A middle ground is needed, one in which the imaginative nature of the child and the strength of the aggressive persona we all have are channeled through a third face, that of the wise woman or wise man.
The wise person manages to assert individuality without coming to blows, to find safety in presenting a strong and dignified personality. Various techniques can be practiced and used to salvage situations.
One should not think, they told their audience of 60 or more, that assertiveness is about winning. It's not. It's about safety and self-awareness.
Roberts and White opened the evening by stating up front that any adult who deals with teens is facing an impossible job. One cannot be fair, consistent, protective and open at the same time as one is also the judge, jury and arbiter of a young person's fate. It is exhausting.
"Teens," said Roberts, "can make you feel abused and violated at the end of the day."
So part of the exercise this night was to share a few horror stories about times when you, as an adult, had "lost it" with a younger person. This was to build a bit of community, for it is something that happens to everyone. You feel better knowing you are not alone.
Their Excellencies The Right Honourable Romeo LeBlanc, Governor General of Canada, and Mrs. Diana Fowler LeBlanc will visit the Yukon June 6 to 9. This will be Their Excellencies' first visit to the territory since the governor General took office.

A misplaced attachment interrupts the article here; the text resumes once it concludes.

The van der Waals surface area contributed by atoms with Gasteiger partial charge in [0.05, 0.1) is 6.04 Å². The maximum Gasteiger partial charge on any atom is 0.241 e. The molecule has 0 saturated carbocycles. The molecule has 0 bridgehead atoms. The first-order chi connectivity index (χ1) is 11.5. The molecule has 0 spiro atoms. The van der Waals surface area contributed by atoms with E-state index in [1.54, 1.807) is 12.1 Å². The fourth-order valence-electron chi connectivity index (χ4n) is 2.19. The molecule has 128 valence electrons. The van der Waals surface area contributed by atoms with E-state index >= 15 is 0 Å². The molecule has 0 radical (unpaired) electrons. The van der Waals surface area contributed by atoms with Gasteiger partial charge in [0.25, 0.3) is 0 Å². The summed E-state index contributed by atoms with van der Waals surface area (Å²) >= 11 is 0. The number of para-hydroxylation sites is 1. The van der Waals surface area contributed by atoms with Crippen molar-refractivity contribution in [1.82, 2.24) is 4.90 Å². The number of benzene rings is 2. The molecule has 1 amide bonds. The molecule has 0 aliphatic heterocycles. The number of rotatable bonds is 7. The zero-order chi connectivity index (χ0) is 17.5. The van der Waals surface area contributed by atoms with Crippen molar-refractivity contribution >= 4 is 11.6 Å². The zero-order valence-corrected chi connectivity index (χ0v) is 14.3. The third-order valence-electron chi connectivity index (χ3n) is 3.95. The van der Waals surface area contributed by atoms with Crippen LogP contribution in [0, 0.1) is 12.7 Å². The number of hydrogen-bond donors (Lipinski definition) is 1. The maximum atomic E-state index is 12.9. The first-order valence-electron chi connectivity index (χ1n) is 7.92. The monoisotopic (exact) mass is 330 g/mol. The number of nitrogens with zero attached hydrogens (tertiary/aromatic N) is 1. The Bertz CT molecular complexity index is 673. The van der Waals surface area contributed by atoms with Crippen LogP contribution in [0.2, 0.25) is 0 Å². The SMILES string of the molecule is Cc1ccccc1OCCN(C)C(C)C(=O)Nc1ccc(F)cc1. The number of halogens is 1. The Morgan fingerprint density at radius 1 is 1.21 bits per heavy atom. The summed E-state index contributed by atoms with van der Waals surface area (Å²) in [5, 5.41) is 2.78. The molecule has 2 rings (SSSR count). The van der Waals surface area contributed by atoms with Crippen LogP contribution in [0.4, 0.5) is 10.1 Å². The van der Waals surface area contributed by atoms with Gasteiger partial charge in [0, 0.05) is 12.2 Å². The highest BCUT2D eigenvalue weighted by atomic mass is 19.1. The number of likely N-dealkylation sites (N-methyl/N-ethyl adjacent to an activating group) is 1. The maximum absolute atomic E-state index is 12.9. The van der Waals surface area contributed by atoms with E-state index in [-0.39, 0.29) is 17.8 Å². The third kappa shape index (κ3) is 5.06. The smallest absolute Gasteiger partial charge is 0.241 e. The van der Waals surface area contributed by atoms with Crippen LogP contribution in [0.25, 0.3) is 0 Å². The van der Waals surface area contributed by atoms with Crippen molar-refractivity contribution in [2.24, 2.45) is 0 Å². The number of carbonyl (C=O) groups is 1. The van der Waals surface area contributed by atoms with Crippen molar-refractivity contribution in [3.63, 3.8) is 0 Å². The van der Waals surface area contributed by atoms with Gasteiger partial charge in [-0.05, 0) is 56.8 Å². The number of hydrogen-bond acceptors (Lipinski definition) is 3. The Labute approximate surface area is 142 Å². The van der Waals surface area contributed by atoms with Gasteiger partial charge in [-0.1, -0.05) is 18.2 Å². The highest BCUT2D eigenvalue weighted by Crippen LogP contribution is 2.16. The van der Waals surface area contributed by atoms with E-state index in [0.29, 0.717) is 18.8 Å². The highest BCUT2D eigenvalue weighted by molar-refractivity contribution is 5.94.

Yukon Commissioner Judy Gingell will greet Their Excellencies upon their arrival in Whitehorse June 6. An official welcoming will take place at 4 pm at the Legislature with Government Leader Piers McDonald. The Yukon government will host a public reception from 4:30pm to 6:30pm June 6 at the Main Administration Building.
On June 7, Their Excellencies will travel to Dawson City for the Commissioner's Tea and the Commissioner's Ball. On June 8, Their Excellencies will stop in Pelly Crossing to meet with the Selkirk First Nation. "It will be a pleasure to have the Governor General in Dawson City for the annual tea and ball," said Gingell. "Since this is his first visit to the Yukon as Governor General, we hope to make it a memorable one."
Their Excellencies plan to meet with Whitehorse Mayor Kathy Watson and the city council and to visit the Cournciel of Yukon First Nations. While the Governor General visits Ecole Emilie Tremblay on June 9, Her Excellency will tour the Whitehorse General Hospital. "This is a great chance for Their Excellencies to see the territory and meet a wide rage of Yukon people," sid McDonald. "It's also a wonderful opportunity for Yukon people to introduce distinguished guests to our beautiful corner of the courntry."
by Dan Davidson
Just living beside the Yukon River doesn't really qualify you to be an expert on its mysteries, I guess.
A half hour after the break-up I'm talking to a local who's been hanging out here for 30 years. This is one of the few times she's ever managed to be on the dyke when the river broke up. The closest she's ever come to winning the ice pool was to miss it by a minute shortly after she moved here. Experience and longevity are no guarantees.